By Geoff Brighty, Technical Director at Plastic Oceans Foundation (UK)

Do you ever get caught by a headline and dive in to gather that useful insight, only to find that the more you read the detail the more you question the substance of the claim? Do you ever go past that, right to the detail of the report, and then get horrified at the assumptions and mis-information being presented as fact?  This bothers me a lot and we’ve decided to do something about it!

I was brought into Plastic Oceans to review the science being used in the film A Plastic Ocean; to make sure there was sound scientific evidence for any and every claim made.  Reflecting on the past five years, working on the plastic pollution challenge, there are some days when I think we are beginning to see positive change.

New treatment technologies that can reprocess plastic waste are coming to the fore – though not at scale, they will help to plug the recycling and recovery gaps in our waste management system, and offer hope to those developing countries that the clean-up is just around the corner.

And the recent Government consultations on deposit return schemes, and domestic waste collection, show that public opinion is ‘moving the needle’ politically – a direct link from the evidence of plastic in our environment and our lives.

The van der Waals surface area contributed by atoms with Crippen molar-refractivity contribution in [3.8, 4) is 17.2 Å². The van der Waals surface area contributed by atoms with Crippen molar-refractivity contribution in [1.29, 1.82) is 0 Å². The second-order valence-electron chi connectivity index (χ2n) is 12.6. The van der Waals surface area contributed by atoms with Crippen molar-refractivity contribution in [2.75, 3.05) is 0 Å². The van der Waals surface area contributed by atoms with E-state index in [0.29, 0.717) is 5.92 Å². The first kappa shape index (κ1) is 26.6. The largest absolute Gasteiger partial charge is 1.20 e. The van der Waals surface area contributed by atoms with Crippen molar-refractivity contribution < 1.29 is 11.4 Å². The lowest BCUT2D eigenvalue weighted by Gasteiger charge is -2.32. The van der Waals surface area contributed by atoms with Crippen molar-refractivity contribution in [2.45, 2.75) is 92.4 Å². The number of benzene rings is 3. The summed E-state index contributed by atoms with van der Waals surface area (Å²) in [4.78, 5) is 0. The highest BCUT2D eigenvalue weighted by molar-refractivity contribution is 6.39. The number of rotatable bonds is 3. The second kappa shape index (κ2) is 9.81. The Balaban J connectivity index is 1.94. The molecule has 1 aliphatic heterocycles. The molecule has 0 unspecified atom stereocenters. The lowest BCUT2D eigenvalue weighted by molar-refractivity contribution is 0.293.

Five years ago, plastic pollution was a specialist theme.  Today, on an almost daily basis, plastic in the headlines.   Mostly its around new places plastic is being found – remote islands, deep ocean waters, the polar environments in ice and air. Or within us and marine organisms, with uncertain consequences for the individual, populations or even the ocean ecosystems.  It makes me realise that we still have a lot to do.  It also shows how plastic is now almost too popular, and everyone is a plastic scientist or a plastic reporter.

Keeping up with the burgeoning amount of investigations and the scientific literature that underpins these stories is a mammoth challenge. But it is equally concerning that the evidence is often being mis-reported, that the science is being ‘cherry picked’ to maximise headlines, without proper reviewing of the sources and the quality of the science. Poor science leads to poor policy and unhelpful public opinion.

One paper we reviewed recently was on plastics in surface water drainage systems – something really important to understand when looking at how to prevent plastic reaching the oceans. The summary presented headlines on plastics entering watercourses during a storm event. Looking into the methodology it turned out that the sampling methodologies were ‘what you can collect from a kayak’ and not what was ‘actually in the river’.

Not everybody has the time to read past the headline, or even past the summary. How do we help everyone see through the headlines to what’s really important? We are now developing a range of insights materials; ‘E-resources’ for informed audiences, from senior school children to professionals and the public, that have had a proper review, can be trusted, and present a balanced assessment of the topic.

We aim to help inform a wider audience on issues related to plastics pollution, as well dispel many of the often-unsubstantiated myths that seem to make the headlines.

What do you want to know more about?  Do you want to support our insights work? Get in touch!

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